“Albania and Kosovo have no borders”

The Albanian National Unity Youth, in Kosovo borders with Albania (Nov. 29)

On the occasion of the anniversary of the proclamation of independence of Albania, yesterday, November 28, the youth movement’s unity, celebrated the ‘Flag Day’, organized an action, under of the slogan “There are no borders between Albania and Kosovo.

The event was held at the border with Kosovo and participated in it over a hundred young people placed banner with the slogan “Pa kufi-Kosova është Shqipëri”, “Kosovo and Albania without borders”.

Unfolded, indeed, a huge red flag when the center was the emblem of the Albanian flag.

The aim of this action, as indicated by the Albanian media is to show that there is no point [in there] being the border between the two sides…

The energy of youth is welcomed by the Albanian citizens on both sides of the border.

Albanians also marked Flag Day by going around and taking down the official Kosovo flag and replacing it with the Albanian flag. As one pointed out, the former represents that annoying stuff about multi-ethnicity:

Albanian Flag Day marked in Kosovo (Nov. 30, Source: Beta; Koha Ditore)

On Nov. 28, Kosovo Albanians celebrated National Flag Day. The Kosovo Albanian flag, which is identical to the Albanian national flag, was hoisted in Pristina and other towns on Nov. 27.

In addition to being celebrated as National Flag Day in Kosovo and Independence Day in Albania, Nov. 28 is linked to two other events — the birthday of Adem Jashari, commander of the self-styled Kosovo Liberation Army (KLA) and the day when KLA members first revealed themselves in public in Drenica.

Outgoing premier Hashim Thaci, local officials, opposition representatives and citizens visited the Adem Jashari memorial in Prekaz, in Drenica.

Koha Ditore reports that members and sympathizers of Vetëvendosje [”Self-determination” movement] in Gjakova, Ferizaj and Lipjan, on Sunday without any difficulty and without being hindered by any official municipal institution undertook an action to remove the flags of the Republic of Kosovo, placed in poles and pillars in the streets of the cities.

“Today is 28 of November – Flag Day, which symbolizes the national holiday. This flag, which we are removing from poles and pillars placed in the streets, is a multi-ethnicity flag”, said Demokrat Zhubi from Vetëvendosje.

…[T]he Vetëvendosje movement announced on Sunday that police have arrested three of its activists in Lipjan, while they were replacing Kosovo flags with national flags.

Now we go to Flag Day in southern Serbia, as translated from the Serbian newspaper Vecernje Novosti (”Evening News”):

On the building of Bujanovac on Sunday along with the Serbian flag the Albanian was set, despite the fact that our Constitution prohibits in Serbia setting the flag of another country. By this symbolic act, Shaip Kamberi, the mayor of Bujanovac and Jonuz Musliu, president of the Municipal Assembly, marked Flag Day, national holiday of neighboring Albania. This is the third year to do it officially - Kamberi said, adding that this act demonstrated once again that Albanians do not agree with the Serbian decision that the national minorities have no right to display officially symbols that mark their identity.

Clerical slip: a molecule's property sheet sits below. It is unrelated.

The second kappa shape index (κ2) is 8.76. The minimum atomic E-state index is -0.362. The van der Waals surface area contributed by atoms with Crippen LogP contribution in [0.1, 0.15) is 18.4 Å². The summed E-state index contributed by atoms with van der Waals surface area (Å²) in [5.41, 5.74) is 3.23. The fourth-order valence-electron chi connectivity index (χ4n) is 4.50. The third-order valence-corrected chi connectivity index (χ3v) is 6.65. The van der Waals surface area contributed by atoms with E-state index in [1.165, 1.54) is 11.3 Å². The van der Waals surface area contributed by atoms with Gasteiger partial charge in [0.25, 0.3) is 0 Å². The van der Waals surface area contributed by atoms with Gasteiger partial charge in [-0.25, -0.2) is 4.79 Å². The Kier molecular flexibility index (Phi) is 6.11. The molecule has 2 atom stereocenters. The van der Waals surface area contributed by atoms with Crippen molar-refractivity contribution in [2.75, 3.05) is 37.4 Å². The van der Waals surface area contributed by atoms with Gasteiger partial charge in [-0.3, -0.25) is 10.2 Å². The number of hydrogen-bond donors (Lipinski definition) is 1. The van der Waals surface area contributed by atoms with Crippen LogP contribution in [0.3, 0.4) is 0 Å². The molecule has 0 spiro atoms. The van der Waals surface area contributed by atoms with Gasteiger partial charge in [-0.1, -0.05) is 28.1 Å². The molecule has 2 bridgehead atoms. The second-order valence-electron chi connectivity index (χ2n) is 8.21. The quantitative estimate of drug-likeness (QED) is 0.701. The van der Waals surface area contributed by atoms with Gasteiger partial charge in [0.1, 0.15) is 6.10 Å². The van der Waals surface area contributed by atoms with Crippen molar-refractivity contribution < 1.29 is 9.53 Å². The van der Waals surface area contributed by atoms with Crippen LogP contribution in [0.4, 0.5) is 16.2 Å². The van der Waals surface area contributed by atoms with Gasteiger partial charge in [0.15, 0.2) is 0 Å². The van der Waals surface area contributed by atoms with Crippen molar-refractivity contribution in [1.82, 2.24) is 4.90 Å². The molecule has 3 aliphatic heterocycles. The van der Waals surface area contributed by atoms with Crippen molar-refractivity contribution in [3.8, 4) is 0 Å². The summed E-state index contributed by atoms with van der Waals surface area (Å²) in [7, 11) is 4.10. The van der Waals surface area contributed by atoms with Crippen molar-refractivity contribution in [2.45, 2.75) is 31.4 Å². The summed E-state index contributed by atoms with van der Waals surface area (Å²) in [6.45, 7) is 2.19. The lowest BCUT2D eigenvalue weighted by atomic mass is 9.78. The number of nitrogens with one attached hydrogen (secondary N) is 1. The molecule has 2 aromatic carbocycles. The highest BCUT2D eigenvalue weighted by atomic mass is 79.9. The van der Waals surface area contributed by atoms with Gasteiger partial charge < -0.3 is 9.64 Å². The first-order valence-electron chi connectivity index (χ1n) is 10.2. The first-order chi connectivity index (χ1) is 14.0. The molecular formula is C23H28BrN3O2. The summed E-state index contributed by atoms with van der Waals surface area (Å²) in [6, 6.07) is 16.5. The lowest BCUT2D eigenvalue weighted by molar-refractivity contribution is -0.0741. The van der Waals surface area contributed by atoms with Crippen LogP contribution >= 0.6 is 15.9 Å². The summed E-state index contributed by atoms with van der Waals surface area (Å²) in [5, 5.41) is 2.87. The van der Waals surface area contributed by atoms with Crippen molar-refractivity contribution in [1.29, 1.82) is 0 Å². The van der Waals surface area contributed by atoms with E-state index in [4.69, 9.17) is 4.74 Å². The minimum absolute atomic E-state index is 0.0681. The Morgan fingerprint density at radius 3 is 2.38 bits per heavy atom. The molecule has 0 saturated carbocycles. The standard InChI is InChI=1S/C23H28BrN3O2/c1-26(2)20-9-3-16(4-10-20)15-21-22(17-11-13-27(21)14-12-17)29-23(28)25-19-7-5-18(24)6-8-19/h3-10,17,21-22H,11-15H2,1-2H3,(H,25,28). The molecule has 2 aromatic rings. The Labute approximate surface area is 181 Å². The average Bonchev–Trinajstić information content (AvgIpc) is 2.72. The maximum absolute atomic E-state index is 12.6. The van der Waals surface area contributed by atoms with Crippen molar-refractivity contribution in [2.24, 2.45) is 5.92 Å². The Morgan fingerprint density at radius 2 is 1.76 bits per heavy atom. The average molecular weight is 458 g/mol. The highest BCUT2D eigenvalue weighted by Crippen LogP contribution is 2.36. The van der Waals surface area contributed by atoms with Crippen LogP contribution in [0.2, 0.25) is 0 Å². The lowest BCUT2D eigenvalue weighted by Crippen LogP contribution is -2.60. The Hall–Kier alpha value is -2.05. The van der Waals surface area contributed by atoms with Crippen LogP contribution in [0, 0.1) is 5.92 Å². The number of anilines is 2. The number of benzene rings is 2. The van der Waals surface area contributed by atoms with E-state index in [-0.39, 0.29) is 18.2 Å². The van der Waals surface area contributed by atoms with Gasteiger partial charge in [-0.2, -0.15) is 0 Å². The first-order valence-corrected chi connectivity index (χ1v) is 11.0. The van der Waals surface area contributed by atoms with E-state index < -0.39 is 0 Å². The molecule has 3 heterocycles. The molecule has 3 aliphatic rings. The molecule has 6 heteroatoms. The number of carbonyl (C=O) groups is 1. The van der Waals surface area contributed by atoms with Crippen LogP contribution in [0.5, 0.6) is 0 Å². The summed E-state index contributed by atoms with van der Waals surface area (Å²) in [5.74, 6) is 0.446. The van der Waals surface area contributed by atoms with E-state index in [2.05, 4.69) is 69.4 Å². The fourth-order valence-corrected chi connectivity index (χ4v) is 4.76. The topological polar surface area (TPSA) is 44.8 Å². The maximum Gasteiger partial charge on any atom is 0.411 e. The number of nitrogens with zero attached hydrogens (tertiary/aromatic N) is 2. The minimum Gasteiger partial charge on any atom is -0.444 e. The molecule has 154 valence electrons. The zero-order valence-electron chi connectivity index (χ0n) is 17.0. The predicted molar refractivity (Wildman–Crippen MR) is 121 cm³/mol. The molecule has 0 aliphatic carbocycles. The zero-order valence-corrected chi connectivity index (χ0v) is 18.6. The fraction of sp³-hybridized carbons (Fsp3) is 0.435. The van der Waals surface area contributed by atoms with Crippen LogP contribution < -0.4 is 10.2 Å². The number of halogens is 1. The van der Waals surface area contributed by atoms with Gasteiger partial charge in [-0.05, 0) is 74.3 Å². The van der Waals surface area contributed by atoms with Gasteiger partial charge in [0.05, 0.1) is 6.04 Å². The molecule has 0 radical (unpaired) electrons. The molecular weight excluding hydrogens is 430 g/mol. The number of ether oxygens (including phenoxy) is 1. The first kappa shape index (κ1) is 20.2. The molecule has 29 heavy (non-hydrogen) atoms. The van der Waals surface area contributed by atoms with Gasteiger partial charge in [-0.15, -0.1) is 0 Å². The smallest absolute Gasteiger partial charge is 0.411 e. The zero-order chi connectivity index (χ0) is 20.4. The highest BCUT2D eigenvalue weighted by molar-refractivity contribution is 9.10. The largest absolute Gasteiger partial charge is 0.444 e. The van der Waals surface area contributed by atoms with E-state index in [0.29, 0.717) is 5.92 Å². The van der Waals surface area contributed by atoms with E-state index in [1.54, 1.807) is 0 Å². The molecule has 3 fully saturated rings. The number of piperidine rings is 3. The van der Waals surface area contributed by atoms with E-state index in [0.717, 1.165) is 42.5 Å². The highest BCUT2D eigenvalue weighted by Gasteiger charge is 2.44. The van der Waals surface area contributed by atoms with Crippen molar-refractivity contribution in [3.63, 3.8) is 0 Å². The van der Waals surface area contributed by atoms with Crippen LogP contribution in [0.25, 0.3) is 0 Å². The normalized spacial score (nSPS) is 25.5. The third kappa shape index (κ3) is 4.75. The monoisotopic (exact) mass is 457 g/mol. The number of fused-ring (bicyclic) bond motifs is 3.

And from Blic:

Presevo, Bujanovac - Albanian flag was hoisted today at the buildings of municipalities of Bujanovac and Presevo, as part of celebrating the Day of the flag, national holiday of Albania

Albanian flag was hoisted on the building and post office in Bujanovac Veliko Tarnovo and the village center Dobrosin and Konculj.

In the municipality of Presevo, the flag of Albania is featured in several surrounding villages.

“This is the third time that the institutional Albanian flag is placed next to Serbian. In this way we express protest against unfavorable legal position of national minorities in terms of national symbols because the law restricts the right to use symbols that signify our identity,” said Kamberi.

According to him, the law on national minorities specifies that the flag used by the minority must in some detail distinguish it from the flags of countries of origin.

In Kosovo on 28 November, though the Flag Day or the day of independence of Albania in 1942, linked to other events. It is the birthday of the Kosovo Liberation Army commander Adem Jashari, and on this day commemorates the first public appearance of the KLA in Drenica.

[So they’re allowed to celebrate their Serb-killing holidays, but that’s not good enough.]

When asked if he knew what is the position of Serbs living in Albania and to see if they can point out their flag and use their language, Kamberi said that he had no vital information
about it, but that he thinks that the Serbs in Albania can use their own symbols.

I’ve often wondered about that: Are there Serbs in Albania?? And if there are, then if they displayed their national symbols they’d be dead faster than this poor Greek.

Anyway, all this — and still Albanians complain to the EU and U.S. that Serbia doesn’t respect essential human rights of minorities (unlike Muslim-run or Albanian-run societies, right?) And such complaints are always taken “very seriously” by the EU institutions and even more so by the State Dept. Any excuse to put even more pressure on Serbia.